Teaching English to Visually Impaired Learners

This page deals with teaching English to the visually impaired (VI). You will find a brief description of different types of VI learners as well as some challenges of and tips for teaching them. This page is written specifically for English language teachers, but may also be of interest to parents, students and administrators.
visual impairment (noun): a range of functional disabilities related to sight (from low vision to total blindness) that cannot be corrected with optical lenses; people with low vision may be referred to as visually impaired (VI), while those with no vision are often referred to as blind (or legally blind).

What is Visual Impairment?

Visual impairment refers to the inability or limited ability to see. Some visually impaired people have low or limited vision while others have no light perception and are considered totally blind. People may be born blind or may develop vision loss from disease, aging, or injuries. When blindness is combined with the inability to hear, it is known as deaf-blindness.

Visually impaired people have difficulty or an inability to read everything from gestures to pictures to text. Some people may be unable to read anything at all, while others may have difficulty reading close up or far away. (Someone who is near sighted has difficulty focusing on objects in the distance, while those who are far sighted have difficulty focusing on things that are close up.) Many daily functions are challenging for those who suffer visual impairment.

Some visually impaired students are educated in a specialized setting with other blind learners or with other learners who have different difficulties or disabilities. Some VI students are integrated into classrooms with sighted students. Teachers may or may not be specially trained to teach visually impaired learners. Many teachers do their own research and gather their own tools and supplies in order to help VI learners.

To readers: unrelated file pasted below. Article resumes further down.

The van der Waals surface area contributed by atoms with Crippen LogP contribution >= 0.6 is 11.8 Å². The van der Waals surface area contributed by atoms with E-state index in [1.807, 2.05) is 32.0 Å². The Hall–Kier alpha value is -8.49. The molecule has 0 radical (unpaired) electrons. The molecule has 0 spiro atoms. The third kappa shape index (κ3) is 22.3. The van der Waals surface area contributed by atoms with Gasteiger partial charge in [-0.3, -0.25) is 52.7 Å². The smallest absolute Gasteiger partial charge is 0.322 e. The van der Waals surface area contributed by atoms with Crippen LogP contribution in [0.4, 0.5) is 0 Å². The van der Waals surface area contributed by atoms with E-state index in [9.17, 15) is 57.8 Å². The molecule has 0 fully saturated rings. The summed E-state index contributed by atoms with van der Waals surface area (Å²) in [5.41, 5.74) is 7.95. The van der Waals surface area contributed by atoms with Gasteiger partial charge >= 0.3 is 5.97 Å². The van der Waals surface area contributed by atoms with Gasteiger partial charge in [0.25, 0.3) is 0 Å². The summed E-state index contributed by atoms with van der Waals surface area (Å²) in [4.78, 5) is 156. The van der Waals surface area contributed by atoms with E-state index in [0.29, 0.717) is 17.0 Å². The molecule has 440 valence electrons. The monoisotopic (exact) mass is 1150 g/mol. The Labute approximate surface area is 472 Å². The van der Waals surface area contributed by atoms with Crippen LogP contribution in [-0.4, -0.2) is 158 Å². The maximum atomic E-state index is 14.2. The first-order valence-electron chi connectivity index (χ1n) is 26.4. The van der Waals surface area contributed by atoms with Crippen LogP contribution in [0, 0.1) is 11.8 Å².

For the purposes of this page, the term visually impaired refers to learners with severe vision loss and/or no vision.

Challenges of Teaching English to the Visually Impaired

Having a student with special needs in the classroom is both challenging and rewarding for teachers (and other students in the classroom). Knowing what to expect can be helpful, though many teachers learn a bit each day and become specialists through experience. Here are a few challenges that teachers may face with a VI student.

Classroom Tasks to Avoid or Adapt for VI Learners

Visually impaired learners appreciate when teachers and peers treat them as equals in the classroom. Some of the activities teachers usually use in an ELL classroom, however, will need to be modified for a student with visual limitations. Teachers may find that the best thing to do is skip over a task or assign it to sighted students for homework. Here are a few tasks teachers should avoid during class time when visually impaired students are present.

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Useful Communication Skills to Teach VI Learners

In some classrooms, visually impaired learners are also immigrants or refugees. Their reason for learning an additional language is to survive in an English-speaking country. Teachers should focus on survival skills that are needed most, including the following.

Tools and Aids for VI Learners

Depending on one’s teaching budget, there are many tools and aids that can be beneficial for VI students. These students may have some of their own mobility aids, including a cane, an electronic device, or even a dog. Here are some tools and devices that teachers may want to consider having available for VI language learners.

Tips for Teaching VI Learners

Some Famous Visually-Impaired People

Source: Brailleworks.com

Useful links

Written for EnglishClub by: Tara Benwell